The last two days of the Danakil Depression tour is all about one thing – Erta Ale. This involves crossing the desert, hiking in the late afternoon, to the top of an active volcano. The route is not steep, nor is it long; it takes about 4 hours depending on the fitness of the company. The hike is done in the late afternoon; half of it in light, half of it in darkness so bring your headlamps.
Before getting there, there is still an array of things to see in the brutal desert landscape – “skyscrapers” made from stone, rising from the middle of nowhere, an endless stretch of igneous rocks left from the last eruption of Erta Ale, and a sizable group of people living in the middle of nowhere.
Of course that was not the main event. The main event is to see one of the few (~5) permanent lava lakes in the world. After four hours of climbing (take note that this is Night #3 in the desert!), weary, grumpy, and cold (it has switched from 40 to 12 C – so confusing!) – all of this was soon forgotten by a spectacular sight: a volcanic eruption right in front of your eyes. Photo courtesy of Gilles Durdu, my camera sucks in low light!
And there was silence for a good part of an hour. I’ll let the video speak for itself…Yup, need to update that Most Amazing Thing Seen list…
Surprisingly, the air was not filled with the smell of rotten egg, nor was it hot. But we were very close to the lava, as you can see from the video. Had the volcano erupted, well…it wasn’t such a bad sight to see…
Before we headed home, we spent another 30 minutes looking at the lava lake at daybreak. Since we arrived at camp in the dark, we didn’t realize we camped out at the lip of the crater.
Again, I will point you to Ethio Travel and Tours for the trip – no this is not an advert, but just a tip of the hat to the folks who put this together.
Admittedly, I had a difficult time putting together a two-week itinerary for Ethiopia. Apart from so much sights to choose from (Visit the Southern tribes? Meet baboons? Desert safari?), there was the concern on getting from one place to another. Plane fares were double the cost if you did not fly in via the national carrier, and intercity bus travel took 8-hours minimum and no option for late night departures.
Fortunately, I had one thing that I wanted to see – sulfur formations in the Danakil Depression. Located in some 120 meters below sea level, they sparkle in yellow, green and orange in 50 degrees heat.
The only way to get there is via an organised tour. The Danakil Depression is close to the border of Ethiopia and Eritrea, and let’s just say both sides don’t fully agree where that demarcation line really sits.It is amazing how much this land is disputed given that it’s one of the most inhospitable places on Earth. Back to the tour – you can choose the two day version which also includes a visit to the salt lake. Bring flip flops – the high salt content in the water may ruin your shoes, and cake them when they dry up. Unfortunately, I had forgotten mine, so I got to as far as I can handle the sharp salt crystals on my bare feet.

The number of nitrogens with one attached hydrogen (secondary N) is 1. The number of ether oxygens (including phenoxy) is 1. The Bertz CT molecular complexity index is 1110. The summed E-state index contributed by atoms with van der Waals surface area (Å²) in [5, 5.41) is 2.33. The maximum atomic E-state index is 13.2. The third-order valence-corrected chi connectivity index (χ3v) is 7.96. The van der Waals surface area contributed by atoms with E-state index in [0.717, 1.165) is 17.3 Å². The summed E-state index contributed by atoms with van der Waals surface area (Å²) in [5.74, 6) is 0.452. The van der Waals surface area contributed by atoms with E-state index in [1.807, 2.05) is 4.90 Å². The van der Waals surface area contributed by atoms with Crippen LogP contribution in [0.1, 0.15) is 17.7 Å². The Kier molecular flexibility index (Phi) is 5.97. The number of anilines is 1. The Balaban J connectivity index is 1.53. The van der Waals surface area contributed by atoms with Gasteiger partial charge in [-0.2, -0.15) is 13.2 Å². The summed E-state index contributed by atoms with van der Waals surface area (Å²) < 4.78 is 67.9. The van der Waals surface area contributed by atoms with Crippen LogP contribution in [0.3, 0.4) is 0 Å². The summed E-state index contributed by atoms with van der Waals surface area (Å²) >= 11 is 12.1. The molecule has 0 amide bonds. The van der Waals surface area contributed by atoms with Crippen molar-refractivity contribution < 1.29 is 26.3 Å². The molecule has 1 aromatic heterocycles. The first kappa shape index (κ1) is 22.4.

The two-day version will involve camping in the desert. The good news – it cools down from 53 Celsius in the daytime (and it’s not even high season!). The bad news – it cools down to about 35 Celsius at night. Whenever the wind would blow, it felt like a fresh waft of air from your car exhaust. This was my bed for the night – like they say, it’s not a 5-star hotel, but it’s a thousand-star bed.
We were also fortunate to see the salt caravan of the Afar people. The chop up the ground into salt blocks, load them into camels, then haul them back to markets to trade. We went to the desert on a religious holiday, so we were not expecting to seem the caravan. Fortunately they trades need to happen!
That’s a brief summary of what you get to see on the two day trek. I had seen what I wanted to see and I thought it was spectacular. However, I am glad I took the whole 4 days for the trip, because at the end of four days, I had to update my “Most Amazing Thing I Have Seen” list. I will speak more of that on the next post. Before I forget – I made the trip with Ethio Travel and Tours. I fully recommend them – it was excellent service from the booking of the trip (I didn’t want to do international money transfer, so I paid the day before the trip started. They picked me up from the airport, brought me to their office, and returned me to catch my evening flight) to their very gracious drivers. You can’t DIY the Danakil trip, so I would point you to the company with the most experience in such a difficult to navigate region.
It’s been a year since I wrote something in this blog but I now found the perfect excuse – I only have two vacations a year, so anything more than two blogs posts, I will consider as a victory. Ha. And in reference to that, I was extremely amazed at Iceland (you can tell), that i had to go for another interesting choice this year.
It was time to explore another continent – I’ve always been enthralled by Africa, but not for the safaris and the wildlife but more on the people and what it’s like to see first hand how different this is from places familiar. Having visited Iceland made me like nature and trekking more than city trips.
My first choice was Ethiopia – a country filled with highlands, deserts, roock-hewn churches, and one of the few permanent lava lakes in the world. I must admit, in my binge-watching of The Amazing Race, I saw a lush mountain landscape, however, the timing coincides with the dry season, so I figured it was going to be dusty and brown. In the meantime, while I write rest of my itinerary here, I will leave you with a photo.